• Save
Module 2 Week 3 Tectonic Features
Upcoming SlideShare
Loading in...5
×

Like this? Share it with your network

Share
  • Full Name Full Name Comment goes here.
    Are you sure you want to
    Your message goes here
    Be the first to comment
No Downloads

Views

Total Views
1,883
On Slideshare
1,520
From Embeds
363
Number of Embeds
4

Actions

Shares
Downloads
0
Comments
0
Likes
1

Embeds 363

http://eperalta.org 159
http://online.peralta.edu 118
http://www.eperalta.org 85
http://www.otakicollege.knowledge.net.nz 1

Report content

Flagged as inappropriate Flag as inappropriate
Flag as inappropriate

Select your reason for flagging this presentation as inappropriate.

Cancel
    No notes for slide

Transcript

  • 1. Tectonic Features Orogeny, Volcanism, and Earthquakes
  • 2. Overview
    • Orogeny
      • Plate Boundaries and Mountain Building
    • Volcanism
      • Types of Volcanoes
      • Properties of Volcanoes
      • Plate Boundary Associations
    • Earthquakes
      • Earthquakes and Faults
      • Earthquake Properties
      • Earthquake Damage
  • 3. Orogeny
    • Important orogenies
      • Allegheny Orogeny: Appalachian and Ozark Mountains; 250 – 300 million years ago
      • Sierra Nevadan Orogeny: produced the Sierra Nevada; 130 –160 million years ago
      • Alpine Orogeny: produced the Alps; 20 –120 million years ago
      • Laramide Orogeny: produced Rocky Mountains; 40 – 80 million years ago
      • Himalayan Orogeny: Produced the Himalayas; 45-50 million years ago
  • 4. Types of Orogenies
    • Associated with subduction zones
    • Oceanic plate-continental plate collisions
      • Andes, Sierra Madre, Rocky Mountains
      • Folded sedimentary strata, igneous intrusions, terranes, volcanism
    • Oceanic plate-oceanic plate collisions
      • Produce volcanic islands
      • Most of the islands arcing around the Pacific Rim; Indonesia, Aleutians, Japan
    • Continental plate-continental plate collisions
      • Himalayas, Alps
      • Intense folding, overthrusting, faulting and uplifting
  • 5.  
  • 6.  
  • 7.  
  • 8.  
  • 9.  
  • 10. Volcanoes
    • Volcanic landforms
      • Cinder cones, calderas, shield volcanoes, plateau basalts, composite volcanoes
      • Calderas form on any volcano when the original structure collapses
    • Locations of volcanic activity
      • Subduction boundaries (c-o, o-o)
      • Seafloor spreading and rifts
      • Hot spots
    • Types of eruptions
      • Effusive
      • Explosive
    • Eruption material
      • Lava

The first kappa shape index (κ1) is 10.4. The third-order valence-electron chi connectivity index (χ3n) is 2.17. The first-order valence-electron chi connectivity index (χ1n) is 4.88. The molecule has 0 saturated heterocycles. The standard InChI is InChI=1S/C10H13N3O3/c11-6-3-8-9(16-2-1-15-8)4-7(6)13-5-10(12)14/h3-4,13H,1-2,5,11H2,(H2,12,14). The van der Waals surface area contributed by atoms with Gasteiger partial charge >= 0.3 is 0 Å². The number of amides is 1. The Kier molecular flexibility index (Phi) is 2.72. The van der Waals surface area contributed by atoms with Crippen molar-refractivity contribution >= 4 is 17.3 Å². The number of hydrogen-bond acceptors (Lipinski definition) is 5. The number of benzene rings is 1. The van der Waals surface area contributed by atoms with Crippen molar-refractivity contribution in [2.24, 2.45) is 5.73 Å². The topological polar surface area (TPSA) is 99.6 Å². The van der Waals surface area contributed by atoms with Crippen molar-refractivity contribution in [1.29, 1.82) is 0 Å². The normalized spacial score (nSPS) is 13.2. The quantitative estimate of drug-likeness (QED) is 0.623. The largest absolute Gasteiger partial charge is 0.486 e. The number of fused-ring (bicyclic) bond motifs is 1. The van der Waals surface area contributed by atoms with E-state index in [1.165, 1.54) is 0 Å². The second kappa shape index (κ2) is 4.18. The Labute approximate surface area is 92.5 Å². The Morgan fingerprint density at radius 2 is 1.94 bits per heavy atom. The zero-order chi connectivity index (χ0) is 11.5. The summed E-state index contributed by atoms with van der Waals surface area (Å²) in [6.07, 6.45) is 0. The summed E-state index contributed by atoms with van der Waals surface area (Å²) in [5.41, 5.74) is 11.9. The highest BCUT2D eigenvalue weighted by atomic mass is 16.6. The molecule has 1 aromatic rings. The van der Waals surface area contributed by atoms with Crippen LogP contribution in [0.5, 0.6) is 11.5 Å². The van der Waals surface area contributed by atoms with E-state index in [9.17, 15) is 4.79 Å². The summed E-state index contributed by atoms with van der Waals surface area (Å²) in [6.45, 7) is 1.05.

• Pyroclastic material (tephra): ash, dust, cinders, scoria, pumice and aerial bombs
      • Gases
  • 11. Effusive Eruptions
    • Gentle eruptions producing mostly lava and gases
      • magma direct from the asthenosphere
      • low-viscosity and fast flowing
      • produces basalt
    • Landforms
      • Shield Volcanoes
        • gentle slopes, gradually rising to a summit crater
        • Often associated with hotspots
      • Plateau Basalts
        • Associated with rifts
        • Magma spreads out across surface
  • 12.  
  • 13.  
  • 14.  
  • 15.  
  • 16.  
  • 17.  
  • 18.  
  • 19. Explosive Eruptions
    • Violent, explosive eruptions
      • Associated with subduction zones
      • Thick, viscous magma rising from subducted plates clogs vents in the volcano, allowing gases to build up to an explosion
    • Landforms
      • Cinder cones
        • less explosive eruptions
        • pyroclastic material builds up into a conical shape
      • Composite volcanoes (stratovolcanoes)
        • More explosive
        • Eject alternating layers of lava and pyroclasts, creating composite strata
        • Steep sides, conical shape, often very symmetrical
        • Mt. St. Helens
  • 20.  
  • 21.  
  • 22.  
  • 23. Earthquakes
    • Caused by motion along faults
      • Elastic rebound theory
        • Friction holds fault blocks motionless until strain exceeds friction
        • Sudden motion, at a point ( asperity ), releasing energy
      • The point in the earth where the slippage occurs is called the focus
      • The point on the surface directly above the focus is called the epicenter .
    • The strength of an earthquake felt at any given point depends on
      • Depth to the focus
      • Distance to the epicenter
      • Amount of energy released
      • Geological material; bedrock is better than loose sediments because of liquefaction
  • 24.  
  • 25. Surface Fault Epicenter Focus
  • 26. Measuring Earthquakes
    • Mercali scale
      • 1902
      • Intensity
      • Qualitative
    • Richter scale
      • 1935
      • Wave Amplitude
      • Quantitative
        • Logarithmic: each number represents a ten fold increase in amplitude, and a 31.5 increase in energy.
    • Moment Magnitude scale
      • 1993
      • Fault slippage, surface disturbance, geologic material
      • Quantitative
  • 27.  
  • 28.  
  • 29. After-Affects of Earthquakes
    • Topographic changes in elevation
      • Valdiva, Chile, 1960: 400 km 2 area dropped 7–9 meters
    • Tsunamis
      • Tallest measured wave: 70 meters
      • December 26, 2004 – Indian Ocean
        • 9.0 Magnitude quake off of Sumatra moves the island 150 ft West
        • triggered a tsunami with a large inland surge
        • Quake and Tsunami combined killed over 250,000 people
    • Catastrophic rockslides
    • Landslides